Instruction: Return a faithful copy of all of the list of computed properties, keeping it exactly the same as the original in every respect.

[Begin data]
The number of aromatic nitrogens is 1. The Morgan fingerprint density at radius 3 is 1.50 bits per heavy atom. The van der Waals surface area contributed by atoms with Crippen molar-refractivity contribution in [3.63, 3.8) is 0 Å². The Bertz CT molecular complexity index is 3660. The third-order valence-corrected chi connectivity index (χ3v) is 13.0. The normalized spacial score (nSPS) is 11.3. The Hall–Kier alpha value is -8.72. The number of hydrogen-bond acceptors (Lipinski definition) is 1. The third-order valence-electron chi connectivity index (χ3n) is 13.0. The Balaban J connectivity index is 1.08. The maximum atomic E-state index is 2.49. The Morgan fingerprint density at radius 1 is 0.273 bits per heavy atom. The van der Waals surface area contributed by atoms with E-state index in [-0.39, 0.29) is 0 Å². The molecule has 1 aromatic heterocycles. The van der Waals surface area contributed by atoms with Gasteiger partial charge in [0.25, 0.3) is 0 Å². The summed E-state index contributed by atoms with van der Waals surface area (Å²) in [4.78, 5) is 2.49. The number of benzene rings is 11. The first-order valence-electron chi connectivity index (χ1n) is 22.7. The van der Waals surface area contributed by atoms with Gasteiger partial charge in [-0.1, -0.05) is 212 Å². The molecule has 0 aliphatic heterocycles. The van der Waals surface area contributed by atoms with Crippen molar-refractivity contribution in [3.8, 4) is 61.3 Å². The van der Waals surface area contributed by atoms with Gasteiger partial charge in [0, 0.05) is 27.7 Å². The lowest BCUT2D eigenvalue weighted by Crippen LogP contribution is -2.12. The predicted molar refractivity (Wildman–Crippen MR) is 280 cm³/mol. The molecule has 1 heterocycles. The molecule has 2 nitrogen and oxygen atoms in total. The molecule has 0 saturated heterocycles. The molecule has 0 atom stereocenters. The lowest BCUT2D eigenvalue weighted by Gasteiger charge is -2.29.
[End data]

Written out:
The number of aromatic nitrogens is 1. The Morgan fingerprint density at radius 3 is 1.50 bits per heavy atom. The van der Waals surface area contributed by atoms with Crippen molar-refractivity contribution in [3.63, 3.8) is 0 Å². The Bertz CT molecular complexity index is 3660. The third-order valence-corrected chi connectivity index (χ3v) is 13.0. The normalized spacial score (nSPS) is 11.3. The Hall–Kier alpha value is -8.72. The number of hydrogen-bond acceptors (Lipinski definition) is 1. The third-order valence-electron chi connectivity index (χ3n) is 13.0. The Balaban J connectivity index is 1.08. The maximum atomic E-state index is 2.49. The Morgan fingerprint density at radius 1 is 0.273 bits per heavy atom. The van der Waals surface area contributed by atoms with E-state index in [-0.39, 0.29) is 0 Å². The molecule has 1 aromatic heterocycles. The van der Waals surface area contributed by atoms with Gasteiger partial charge in [0.25, 0.3) is 0 Å². The summed E-state index contributed by atoms with van der Waals surface area (Å²) in [4.78, 5) is 2.49. The number of benzene rings is 11. The first-order valence-electron chi connectivity index (χ1n) is 22.7. The van der Waals surface area contributed by atoms with Gasteiger partial charge in [-0.1, -0.05) is 212 Å². The molecule has 0 aliphatic heterocycles. The van der Waals surface area contributed by atoms with Crippen molar-refractivity contribution in [3.8, 4) is 61.3 Å². The van der Waals surface area contributed by atoms with Gasteiger partial charge in [0, 0.05) is 27.7 Å². The lowest BCUT2D eigenvalue weighted by Crippen LogP contribution is -2.12. The predicted molar refractivity (Wildman–Crippen MR) is 280 cm³/mol. The molecule has 1 heterocycles. The molecule has 2 nitrogen and oxygen atoms in total. The molecule has 0 saturated heterocycles. The molecule has 0 atom stereocenters. The lowest BCUT2D eigenvalue weighted by Gasteiger charge is -2.29.